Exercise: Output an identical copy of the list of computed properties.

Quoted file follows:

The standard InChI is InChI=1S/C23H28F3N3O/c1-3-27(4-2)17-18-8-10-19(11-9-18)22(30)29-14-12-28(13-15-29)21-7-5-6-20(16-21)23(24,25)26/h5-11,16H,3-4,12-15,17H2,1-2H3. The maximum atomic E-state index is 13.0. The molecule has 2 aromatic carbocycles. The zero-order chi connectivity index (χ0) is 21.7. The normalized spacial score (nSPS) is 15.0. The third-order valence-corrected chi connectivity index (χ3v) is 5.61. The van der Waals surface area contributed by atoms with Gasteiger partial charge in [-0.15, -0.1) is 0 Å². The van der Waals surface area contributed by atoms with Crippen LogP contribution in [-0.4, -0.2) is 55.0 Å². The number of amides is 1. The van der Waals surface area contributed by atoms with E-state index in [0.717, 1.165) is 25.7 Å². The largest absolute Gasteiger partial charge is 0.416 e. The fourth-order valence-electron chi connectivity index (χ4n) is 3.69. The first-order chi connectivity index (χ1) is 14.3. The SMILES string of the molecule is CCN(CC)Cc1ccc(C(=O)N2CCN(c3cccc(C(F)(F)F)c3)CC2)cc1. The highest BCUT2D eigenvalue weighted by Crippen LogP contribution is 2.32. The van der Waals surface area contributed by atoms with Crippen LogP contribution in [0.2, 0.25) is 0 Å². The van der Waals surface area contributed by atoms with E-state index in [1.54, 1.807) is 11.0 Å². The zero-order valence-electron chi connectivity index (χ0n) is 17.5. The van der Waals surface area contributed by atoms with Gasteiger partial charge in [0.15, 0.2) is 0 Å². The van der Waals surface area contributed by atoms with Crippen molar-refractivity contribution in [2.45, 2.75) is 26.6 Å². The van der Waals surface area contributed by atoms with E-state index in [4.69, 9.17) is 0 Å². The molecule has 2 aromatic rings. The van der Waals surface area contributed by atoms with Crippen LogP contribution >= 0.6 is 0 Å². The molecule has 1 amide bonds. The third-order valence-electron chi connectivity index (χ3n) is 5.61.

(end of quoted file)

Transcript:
The standard InChI is InChI=1S/C23H28F3N3O/c1-3-27(4-2)17-18-8-10-19(11-9-18)22(30)29-14-12-28(13-15-29)21-7-5-6-20(16-21)23(24,25)26/h5-11,16H,3-4,12-15,17H2,1-2H3. The maximum atomic E-state index is 13.0. The molecule has 2 aromatic carbocycles. The zero-order chi connectivity index (χ0) is 21.7. The normalized spacial score (nSPS) is 15.0. The third-order valence-corrected chi connectivity index (χ3v) is 5.61. The van der Waals surface area contributed by atoms with Gasteiger partial charge in [-0.15, -0.1) is 0 Å². The van der Waals surface area contributed by atoms with Crippen LogP contribution in [-0.4, -0.2) is 55.0 Å². The number of amides is 1. The van der Waals surface area contributed by atoms with E-state index in [0.717, 1.165) is 25.7 Å². The largest absolute Gasteiger partial charge is 0.416 e. The fourth-order valence-electron chi connectivity index (χ4n) is 3.69. The first-order chi connectivity index (χ1) is 14.3. The SMILES string of the molecule is CCN(CC)Cc1ccc(C(=O)N2CCN(c3cccc(C(F)(F)F)c3)CC2)cc1. The highest BCUT2D eigenvalue weighted by Crippen LogP contribution is 2.32. The van der Waals surface area contributed by atoms with Crippen LogP contribution in [0.2, 0.25) is 0 Å². The van der Waals surface area contributed by atoms with E-state index in [1.54, 1.807) is 11.0 Å². The zero-order valence-electron chi connectivity index (χ0n) is 17.5. The van der Waals surface area contributed by atoms with Gasteiger partial charge in [0.15, 0.2) is 0 Å². The van der Waals surface area contributed by atoms with Crippen molar-refractivity contribution in [2.45, 2.75) is 26.6 Å². The van der Waals surface area contributed by atoms with E-state index in [4.69, 9.17) is 0 Å². The molecule has 2 aromatic rings. The van der Waals surface area contributed by atoms with Crippen LogP contribution >= 0.6 is 0 Å². The molecule has 1 amide bonds. The third-order valence-electron chi connectivity index (χ3n) is 5.61.